What we're reading: Due, Paulsen and Armfield
Each week our wonderful staff share the books and music they've been enjoying
Jason Austin is reading The Reformatory by Tananarive Due
The last couple of weeks I have been loving Tananarive Due's amazing ghost story, The Reformatory, which is loosely based on experiences endured by the author's great uncle who died at the Dozier School for Boys in Florida in the 1930s.
With their mother deceased and their father having to flee town after being accused of raping a white woman, siblings Gloria and Robbie Stephens are left to fend for themselves in the Jim Crow South. When twelve-year-old Robbie has a minor altercation with a white boy, he is tried and unjustly committed to the notorious Gracetown Reformatory for Boys, known as a place of horror and abuse for those admitted. With help from her elderly Godmother Miz Lottie and white employer Miss Anne, Gloria tries everything to free her brother.
Meanwhile, Robbie has come to the unwanted attention of the sadistic Warden Haddock. Robbie has a gift. He has the exceptional ability to commune with the ghosts (or "haints") of the boys who have died within the walls of the institution.
The Reformatory builds on the tradition of Southern Gothic and has been likened to Colson Whitehead's The Nickel Boys and Toni Morrison's Beloved. This is a wonderful historical novel about a shameful moment in US history, but for all its horror, there is a beauty in this as Due gives her uncle the ending he deserved. I think this is an overlooked gem of 2023.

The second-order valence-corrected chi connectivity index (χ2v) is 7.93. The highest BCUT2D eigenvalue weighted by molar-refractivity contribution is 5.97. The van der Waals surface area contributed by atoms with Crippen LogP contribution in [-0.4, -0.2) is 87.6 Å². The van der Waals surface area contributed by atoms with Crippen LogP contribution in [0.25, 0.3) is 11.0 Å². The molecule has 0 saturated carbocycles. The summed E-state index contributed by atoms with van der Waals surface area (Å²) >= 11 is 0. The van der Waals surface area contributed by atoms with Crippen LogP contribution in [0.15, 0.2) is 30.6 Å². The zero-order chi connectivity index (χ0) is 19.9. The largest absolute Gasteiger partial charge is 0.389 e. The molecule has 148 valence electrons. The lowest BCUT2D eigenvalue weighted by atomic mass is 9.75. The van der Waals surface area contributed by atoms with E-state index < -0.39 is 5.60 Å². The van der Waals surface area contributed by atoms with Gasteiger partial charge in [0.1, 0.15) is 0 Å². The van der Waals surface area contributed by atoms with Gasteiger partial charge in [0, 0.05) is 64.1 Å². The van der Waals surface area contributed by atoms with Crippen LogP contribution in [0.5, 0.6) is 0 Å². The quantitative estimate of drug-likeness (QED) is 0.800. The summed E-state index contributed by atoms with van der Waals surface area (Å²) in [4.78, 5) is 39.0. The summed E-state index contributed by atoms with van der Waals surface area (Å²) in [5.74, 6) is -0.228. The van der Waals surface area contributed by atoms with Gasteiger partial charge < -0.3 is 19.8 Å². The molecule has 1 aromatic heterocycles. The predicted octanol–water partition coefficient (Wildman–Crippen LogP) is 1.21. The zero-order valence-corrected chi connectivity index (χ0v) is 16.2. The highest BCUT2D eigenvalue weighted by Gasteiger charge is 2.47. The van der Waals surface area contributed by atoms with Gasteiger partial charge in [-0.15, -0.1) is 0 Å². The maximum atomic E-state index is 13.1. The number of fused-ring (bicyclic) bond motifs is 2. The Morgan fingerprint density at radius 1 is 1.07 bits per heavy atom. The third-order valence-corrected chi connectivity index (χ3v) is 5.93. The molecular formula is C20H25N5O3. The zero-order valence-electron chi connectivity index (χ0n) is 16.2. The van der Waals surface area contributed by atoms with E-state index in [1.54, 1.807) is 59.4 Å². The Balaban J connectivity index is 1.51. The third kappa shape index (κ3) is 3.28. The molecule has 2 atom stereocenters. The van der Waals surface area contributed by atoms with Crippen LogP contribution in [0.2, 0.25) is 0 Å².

Katey Bellew from Readings Kids is reading Garlic and the Vampire by Bree Paulsen
I have a new favourite graphic novel series to stand proudly along side The Tea Dragon Society! This is one of those graphic novels that fills your heart to bursting with how sweet and wholesome it is. Garlic is an anxious little vegetable, but when a vampire moves into a nearby castle, it's she who must knock on his door and uncover his intentions to ensure the safety of all her veggie friends. What she uncovers is delightfully unexpected. A must-read for fans of Kay O'Neill.
Aurelia Orr is reading Our Wives Under the Sea by Julia Armfield
If my heart had tear ducts, it would cry an ocean of tears for this achingly gorgeous, emotional, and haunting pearl of a novel. Our Wives Under the Sea is a tragic love story and sapphic horror about Mirra who mourns who her wife used to be before she returned from a catastrophic deep-sea mission a changed person. With lyrical prose as seductive as a siren's song, and a suspense that creeps beneath your skin, Armfield eerily unearths what horrors lurk within the depths of the ocean and the human mind.
This is a lamentation to love and loneliness, to missing our past selves before a traumatic event, and to ultimately learning to let go. A Greek tragedy for the modern age, Julia Armfield is a new Euripides or Shakespeare.